Hamlin Picks Up a Pair of Poles in Martinsville
posted by Amy Henderson
Friday October 25, 2013
Denny Hamlin will start on the pole for Sunday’s Goody’s Headache Relief Shot 500 at Martinsville Speedway after setting a new track record with a lap time of 19.013 seconds, good for a speed of 99.595 MPH. Jimmie Johnson and Kyle Busch ran identical second-place times of 190.61 seconds. Johnson will start on the front row after winning the tie-breaker, car owner points, where Johnson currently sits first. Busch will start third, and Matt Kenseth and Clint Bowyer round out the top 5. Joey Logano, Jamie McMurray, David Ragan, Jeff Gordon and Kevin Harvick complete the top 10.
The pole is Hamlin’s 17th in 288 races. It’s also his fifth of 2013, a career-best for Hamlin, whose season was interrupted by a back injury earlier in the year.
In all, 18 drivers broke the previous track record, set in the spring race this year by Johnson. Bowyer broke the 100 MPH mark in practice, but no driver was able to duplicate that in time trials. The Sprint Cup drivers will have a pair of practice sessions on Saturday before Sunday’s 500-lap event.
Seven Chase drivers qualified inside the top 10, and Dale Earnhardt, Jr. and Carl Edwards clocked in in 12th and 14th, respectively. Other Chase drivers include Ryan Newman (17th), Kasey Kahne (25th), and Greg Biffle (33rd).
Hamlin wasn’t done after his Sprint Cup qualifying effort. NASCAR Camping World Truck Series drivers took their time trials after the Cup teams had their shot, and Hamlin duplicated his earlier effort, snagging the pole for the Kroger 250 in the No. 51 Kyle Busch Motorsports entry. Johnny Sauter, Darrell Wallace, Jr., Ron Hornaday, Jr., and Ty Dillon round out the top 5 for Saturday’s race.
2014 Camping World Truck Series Schedule announced
posted by Amy Henderson
Friday October 25, 2013
NASCAR announced the 2014 Camping World Truck Series schedule today at Martinsville Speedway. The series will run 22 events in 2014 starting at Daytona on February 21st and concluding at Homestead on November 14th. The schedule includes stops at New Hampshire Motorspeedway and Gateway Motorsports Park next year. The series will once again turn right and left at Canadian Tire Motorsports Park along with slinging mud for the second consecutive year at Eldora Speedway.
2014 Camping World Trucks Series Schedule
Feb 21 Daytona
Tweet Lands Another Driver In Trouble
posted by Phil Allaway
Thursday October 24, 2013
NASCAR announced on Wednesday that Corey LaJoie has been placed on probation after posting an inappropriate tweet on Twitter last week. He will have to attend sensitivity training as prescribed by NASCAR.
In their statement, NASCAR stated that LaJoie is being penalized for “an insensitive and intolerable communication” posted on Twitter on October 15. The tweet, which has since been deleted, suggested that the Transportation Safety Administration (TSA) should conduct a cavity search on a man wearing a turban.
Wednesday afternoon, LaJoie tweeted out a statement.
“I am very sorry for those offended by my recent remark,” LaJoie tweeted. “It was an immature & insensitive comment. I am upset with myself and how this has affected what has been a very positive year in my career.”
This incident marks the second time this season that NASCAR has penalized a driver for comments on social media. Earlier this season, Nelson Piquet, Jr. was forced to attend sensitivity training after using a homophobic slur in the comments section of an Instagram picture that Parker Kligerman posted.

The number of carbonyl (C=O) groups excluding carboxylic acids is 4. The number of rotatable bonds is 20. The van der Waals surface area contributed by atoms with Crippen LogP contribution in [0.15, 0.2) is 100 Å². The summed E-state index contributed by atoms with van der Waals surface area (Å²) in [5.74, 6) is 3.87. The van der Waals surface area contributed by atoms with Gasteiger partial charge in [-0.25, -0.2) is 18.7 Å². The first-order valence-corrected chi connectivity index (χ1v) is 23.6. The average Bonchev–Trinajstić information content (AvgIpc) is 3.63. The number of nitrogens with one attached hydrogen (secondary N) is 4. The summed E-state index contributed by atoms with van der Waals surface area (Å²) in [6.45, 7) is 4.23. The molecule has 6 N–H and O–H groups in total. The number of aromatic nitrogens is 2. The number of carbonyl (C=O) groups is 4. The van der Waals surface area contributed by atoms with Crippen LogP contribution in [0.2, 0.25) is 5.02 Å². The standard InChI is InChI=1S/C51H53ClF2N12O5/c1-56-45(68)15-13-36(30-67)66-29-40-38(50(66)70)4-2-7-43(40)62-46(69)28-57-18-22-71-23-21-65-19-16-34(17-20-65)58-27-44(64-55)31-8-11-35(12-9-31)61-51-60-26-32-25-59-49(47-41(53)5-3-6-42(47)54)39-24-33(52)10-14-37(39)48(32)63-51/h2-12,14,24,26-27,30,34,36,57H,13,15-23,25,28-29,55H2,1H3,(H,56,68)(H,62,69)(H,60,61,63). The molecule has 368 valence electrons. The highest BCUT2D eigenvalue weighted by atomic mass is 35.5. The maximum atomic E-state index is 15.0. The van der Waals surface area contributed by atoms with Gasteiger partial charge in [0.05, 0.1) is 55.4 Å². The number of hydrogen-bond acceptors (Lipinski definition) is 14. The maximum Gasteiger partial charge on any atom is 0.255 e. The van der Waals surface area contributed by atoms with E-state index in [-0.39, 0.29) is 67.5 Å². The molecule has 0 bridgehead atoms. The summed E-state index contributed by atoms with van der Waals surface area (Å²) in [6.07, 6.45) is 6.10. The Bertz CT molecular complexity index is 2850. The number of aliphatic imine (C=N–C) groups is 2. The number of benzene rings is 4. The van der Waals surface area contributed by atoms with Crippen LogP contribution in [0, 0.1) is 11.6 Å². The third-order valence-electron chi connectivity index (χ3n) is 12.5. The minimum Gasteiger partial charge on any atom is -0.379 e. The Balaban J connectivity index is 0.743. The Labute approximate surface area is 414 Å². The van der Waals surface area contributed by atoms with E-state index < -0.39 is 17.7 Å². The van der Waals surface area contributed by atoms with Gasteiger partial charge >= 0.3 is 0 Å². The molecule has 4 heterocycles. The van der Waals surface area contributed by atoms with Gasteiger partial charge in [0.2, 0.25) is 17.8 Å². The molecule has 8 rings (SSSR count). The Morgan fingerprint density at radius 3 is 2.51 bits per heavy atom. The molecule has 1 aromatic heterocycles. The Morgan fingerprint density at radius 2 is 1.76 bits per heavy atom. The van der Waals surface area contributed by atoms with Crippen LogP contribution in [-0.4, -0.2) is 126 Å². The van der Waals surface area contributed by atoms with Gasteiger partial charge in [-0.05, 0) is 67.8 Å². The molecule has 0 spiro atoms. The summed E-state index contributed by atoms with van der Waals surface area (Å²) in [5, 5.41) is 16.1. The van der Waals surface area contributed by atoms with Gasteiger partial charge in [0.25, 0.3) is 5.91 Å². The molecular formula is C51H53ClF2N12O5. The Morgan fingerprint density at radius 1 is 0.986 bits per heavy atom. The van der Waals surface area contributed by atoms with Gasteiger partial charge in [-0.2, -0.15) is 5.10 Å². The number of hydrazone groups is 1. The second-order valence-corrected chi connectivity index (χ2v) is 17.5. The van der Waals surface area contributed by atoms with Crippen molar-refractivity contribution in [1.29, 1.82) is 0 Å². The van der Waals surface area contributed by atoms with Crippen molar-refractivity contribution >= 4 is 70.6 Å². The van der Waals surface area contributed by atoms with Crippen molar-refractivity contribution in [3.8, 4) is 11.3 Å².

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Welcome to Frontstretch’s newest column, What’s the Call? Every week, we’ll take a controversial topic in the NASCAR world and have two of your favorite writers duke it out, one-on-one, with their opinion on the issue. Then, you, the fans, have a chance to comment below and let us know your thoughts, as well as who YOU think has the better argument! Let the fun begin!
This Week’s Question: After a wreck last Sunday at Chicagoland between Mike Bliss and Jeff Gordon, the two drivers reporterdly had a post-race confrontation in which a punch was thrown. Nothing has been confirmed, but Bliss arrived to the track at New Hampshire with a black eye. The incident raises the question: should NASCAR investigate driver fights or assaults that happen outside the track and issue penalties if necessary? Or is what happens after the race none of NASCAR’s business?
Throwing Punches Throws You Open to Invesitgation
-by Tom Bowles
I’ll admit off the bat, arguing for the investigation of Jeff Gordon after last Sunday’s incident with Mike Bliss is a difficult one to pursue. That’s simply because once NASCAR drivers leave the track, they are no longer at a NASCAR-sanctioned event, and therefore beyond the sport’s jurisdiction in a sense that any incident that goes on is likely not in view of the public.
But it’s one thing to have a vocal argument in private, and quite another to throw a punch. And if Jeff Gordon did throw a punch, his status in the sport should leave him open to an investigation. Jeff Gordon, as well as Mike Bliss, are no regular citizens: they are professional athletes, role models for millions of individuals, and as such need to be held to a higher standard. Physically assaulting another competitor is simply unacceptable in this day and age of NASCAR’s modern era.
What if it was Bliss assaulting Gordon, and the punch damaged Gordon’s eye to the point he needed to miss a race because of it? Millions of Gordon fans everywhere would be up in arms, calling for Bliss to be burned at the stake. But because Bliss is one of the less popular drivers on the tour, he’s allowed to walk around with a black eye without anyone giving us even a hint of what happened in the airport last Sunday afternoon.